“But why should the humans be enslaved? The better life we get… I don’t think I can think of myself as happier after all the welfare that I can get… We workers are all squeezed out… We create resources… but for whom? We ourselves are so stressed out that we feel as if we’re being chased even when we sleep. I can get up in the middle of the night and go to the bus and stand there waiting and then I see that my watch says that it’s three am, that I had made a mistake…. It’s this tension that you can never relax. Is this really necessary?! Is it going to go on like this…. just so we can live… just so we can have food and clothes. And nothing else… We should get to have a nice time too?!”
The reports are full of quotes like these that show the continued drudgery of wage slavery. Altough their materialistic conditions improved, something remained missing. Dignity, meaning and other almost existential questions keep reappearing in the reports. How can you live a good life as a worker? Even in “the most equal society ever created”, in the Swedish 70’s, these issues remained because the basic categories of capitalism remained.
At the time the Social Democrats controlled a huge labor machinery. 20.000 elected workplace ombud and paid ombudsman reported to the party. They fought communists, anarcho-syndicalists and other radical workers by allying with the employers, formed their own secret police (!), attempted to break the wave of wildcat strikes that spurred the rebellion at the time (from less than 20 wildcat strikes in the years prior to 68, to 250 a year up until 1975 or so). The unions had long before been turned into extremely centralized bureaucratic entities where the holding of a Social Democratic membership card was a necessity to be able to rise in the ranks (which it still is). However, at this time there was still some activity among rank and file members in the unions which both mobilized for the Social Democrats and also forced them to engage with proletarian issues.
It is clear that the Social Democrats at the time never attempted to create another society, but merely improved national capitalism. The specific forms in which capitalism exists in Sweden and the other Nordic countries is thus one where the class dictatorship relies upon parts of the labor movement to discipline its members. We can only understand the welfare state if we understand that every reform was an attempt by the Social Democrat-led state to recuperate proletarian struggles.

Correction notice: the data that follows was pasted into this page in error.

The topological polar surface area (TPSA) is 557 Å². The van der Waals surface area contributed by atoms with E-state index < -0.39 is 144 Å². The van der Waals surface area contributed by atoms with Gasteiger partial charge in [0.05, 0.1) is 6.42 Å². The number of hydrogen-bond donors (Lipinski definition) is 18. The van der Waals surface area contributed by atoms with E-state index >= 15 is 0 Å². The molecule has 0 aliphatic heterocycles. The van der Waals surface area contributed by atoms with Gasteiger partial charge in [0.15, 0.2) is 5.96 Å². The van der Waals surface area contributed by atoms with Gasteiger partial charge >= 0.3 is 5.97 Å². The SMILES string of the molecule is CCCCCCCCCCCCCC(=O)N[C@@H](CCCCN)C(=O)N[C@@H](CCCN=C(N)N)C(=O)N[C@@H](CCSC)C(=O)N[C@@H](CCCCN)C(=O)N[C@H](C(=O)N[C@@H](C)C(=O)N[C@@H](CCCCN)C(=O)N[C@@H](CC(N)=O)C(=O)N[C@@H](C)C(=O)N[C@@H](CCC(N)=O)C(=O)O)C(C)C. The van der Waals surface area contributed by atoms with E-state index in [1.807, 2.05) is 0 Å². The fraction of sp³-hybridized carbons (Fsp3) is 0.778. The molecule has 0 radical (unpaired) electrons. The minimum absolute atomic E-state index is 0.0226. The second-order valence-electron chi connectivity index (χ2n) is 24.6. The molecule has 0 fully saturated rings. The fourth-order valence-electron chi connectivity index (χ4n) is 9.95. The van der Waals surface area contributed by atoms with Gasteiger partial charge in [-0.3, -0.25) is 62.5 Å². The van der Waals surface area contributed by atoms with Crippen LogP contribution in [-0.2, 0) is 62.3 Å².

The Fordist mode of production gave way to postfordism later in Sweden than elsewhere, but by the late 80’s the welfare state was transforming into something unrecognizable to earlier generations. In the early 90’s an economic crisis, a right-wing government and austerity essentially destroyed the basis of welfare.
The basis for past reformism is now long gone. There is no real growth in Sweden just like in the rest of the global north after factories moved away to protect the profits of capitalists. Thus, there is no space for taxation and due to neoliberal policies there is no more full employment. Individuals thus become long-term “burdens” on the state due to no fault of their own.
If Social Democracy was capable of using both repression and reform in order to recuperate social movements in the past, it has lost this ability. This is both due to the ideology of neoliberalism but also because of actual changes in the material circumstances. In Sweden, there has always been a multitude of leftists who believe that we can somehow return back to the glory days of 1972 (even if this 1972 only exists in their imagination). We can’t. This moment in time is over. Modern capitalism cannot be reformed in the same way as in Fordism. Today, the class is a fractured multitude of different groups of workers: white female nurses, racialized young unemployed men, precarious urban youth, racialized young unemployed women, factory workers, etc, etc. There is no one dominating segment in the class.